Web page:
Posts Tagged etymology

World Building Question: Do You Need Change With That?

While I’m working on something rather larger related to maps and the like, I wanted to switch things up and look at the coins you might have in your pocket. Specifically, looking at the etymology of the names of the four most common US coins. But first, let’s start with the general concept of what to call subdivisions of the dollar.

Cent. This comes from the Latin word “centum.” This is an oddly important word when looking at the history of language, as the Indo-European languages are broadly divided into two groups based on their word for “hundred.” Centum languages are those in western Europe, including English, and satem languages spread through Iran and India. This is a whole discussion that I barely understand enough to expound on, but trust me, that’s how linguists divide the Indo-European languages. As for the word “centum,” Latin pronounced it with a hard k. The French, as they did with much Latin, softened the k to an s. They also dropped a syllable. The word then came to the British Isles with the Norman invasion as Old English became Middle English. If anything the use of the word “cent” is a shortening of “percent,” which fits more closely with the original Latin. When we talk about ten percent of the population, we’re talking ten out of every one hundred people. It does make it a linguistic oddity, as the meaning of the word has shifted from hundred to hundredth, which is a demotion of four orders of magnitude.

Penny. Penny is one of those funny words, in that linguists don’t have a solid origin for it. It may come from a word that meant “token.” The bit of the word’s history linguists can track ties it to the German word Pfennig, the pre-Euro division of the German Mark. It’s a word that has meant a small-value coin for centuries, but no one knows quite where it came from. It passed into English, and is currently used as the name of the smallest denomination coin in several English-speaking nations.

Nickel. The nickel was named after the metal which currently makes up 25% of the coin. Have one in your pocket? Pull it out. Look for the word “nickel” anywhere on there. You’re not going to find it. Instead it’s a five cent piece. Through all its incarnations, the coin has never borne the word “nickel” only “five cents” or “5 cents” or “V cents”. In common parlance it’s also been called the “half dime,” as the dime preceded the nickel by 70 years. Being the only coin minted in nickel, it was a natural nickname, and this was in common use by no later than 1919.

Dime. This again represents the move of a word from Latin to French to English. The original Latin is decima pars, which meant a tenth part. Again, this was a Latin hard k. Again, French softened the sound to an s and simplified the syllables, turning the word into disme in Old French, which referred to a tenth part or a tithe. When a ten cent coin was authorized by the United States government in the 1790s, the legislation still spelled the word as “disme”. The s disappeared no later than 1837 when the first ten cent coin with the word “dime” was minted.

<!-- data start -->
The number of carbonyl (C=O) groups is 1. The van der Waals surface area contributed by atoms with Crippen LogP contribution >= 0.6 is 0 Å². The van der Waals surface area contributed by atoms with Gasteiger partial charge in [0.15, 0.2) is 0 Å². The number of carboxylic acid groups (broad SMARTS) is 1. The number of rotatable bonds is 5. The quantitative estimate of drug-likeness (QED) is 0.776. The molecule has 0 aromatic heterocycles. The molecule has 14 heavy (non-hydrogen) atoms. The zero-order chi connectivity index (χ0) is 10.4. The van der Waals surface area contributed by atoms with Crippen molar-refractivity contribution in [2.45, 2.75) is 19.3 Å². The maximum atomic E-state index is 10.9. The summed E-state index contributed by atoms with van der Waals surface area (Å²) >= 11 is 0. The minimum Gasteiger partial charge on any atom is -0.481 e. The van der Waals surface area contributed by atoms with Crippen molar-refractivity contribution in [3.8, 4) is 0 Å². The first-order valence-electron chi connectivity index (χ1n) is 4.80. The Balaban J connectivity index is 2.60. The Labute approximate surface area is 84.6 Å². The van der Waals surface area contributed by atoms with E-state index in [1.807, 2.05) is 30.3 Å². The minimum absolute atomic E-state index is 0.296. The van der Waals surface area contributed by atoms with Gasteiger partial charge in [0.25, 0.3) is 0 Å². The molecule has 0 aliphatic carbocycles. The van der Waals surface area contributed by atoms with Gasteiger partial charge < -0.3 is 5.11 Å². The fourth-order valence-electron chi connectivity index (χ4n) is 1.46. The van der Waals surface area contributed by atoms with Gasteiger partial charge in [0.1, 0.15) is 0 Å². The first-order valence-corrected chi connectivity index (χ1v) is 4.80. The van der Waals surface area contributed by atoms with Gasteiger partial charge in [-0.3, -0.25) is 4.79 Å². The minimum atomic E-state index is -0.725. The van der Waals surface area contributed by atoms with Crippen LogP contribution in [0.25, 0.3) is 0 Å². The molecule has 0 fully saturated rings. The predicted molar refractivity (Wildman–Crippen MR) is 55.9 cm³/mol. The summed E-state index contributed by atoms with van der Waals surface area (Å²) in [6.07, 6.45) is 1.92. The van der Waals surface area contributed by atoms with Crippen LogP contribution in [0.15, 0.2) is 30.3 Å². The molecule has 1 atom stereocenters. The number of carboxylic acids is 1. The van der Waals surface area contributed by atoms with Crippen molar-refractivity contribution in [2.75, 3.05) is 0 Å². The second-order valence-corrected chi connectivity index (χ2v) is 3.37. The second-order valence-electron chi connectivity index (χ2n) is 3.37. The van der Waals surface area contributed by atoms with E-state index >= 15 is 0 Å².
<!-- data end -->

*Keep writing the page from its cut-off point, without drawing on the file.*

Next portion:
Quarter. This one’s easy. As minted, the coin says “quarter dollar” and gets almost universally shortened to just the word “quarter.” It’s the only of the four major coins that is named after the modern English word for the portion of a dollar it represents. We don’t have tenths in our pockets, or twentieths, or hundredths, but we do have quarters. Of course, we also don’t call the 25 cent coin the “fourth.” English has a colloquial term for one fourth that it doesn’t have for any of the other fractions represented by modern coins. Unless you want to count half, as in the half dollar, but that’s mostly minted for collectible purposes. The word itself does made the same Latin to French to English transition (quartus to quartier to quarter), but unlike “cent” or “dime” the meaning of the word survives outside of coinage.

Four coins. One that comes from a word that’s always just meant “coin,” one named after a prominent metal in its minting, one after another language’s version of its value, and only one based on the modern English version of its value.

So what? Why am I talking about etymology of coinage?

Language is a funny thing. I’m sure I’ve said this before in the WBQ series. The point here is similar to the point that I made when looking at the names of the months, or names of days of the week, things that feel like they should have a uniform naming convention often don’t. It’s just one of those things to keep in mind when creating a world. In human languages, uniform naming conventions usually denote recently created words. But disjointed naming conventions speak of a broader and richer history of the language and of the world.


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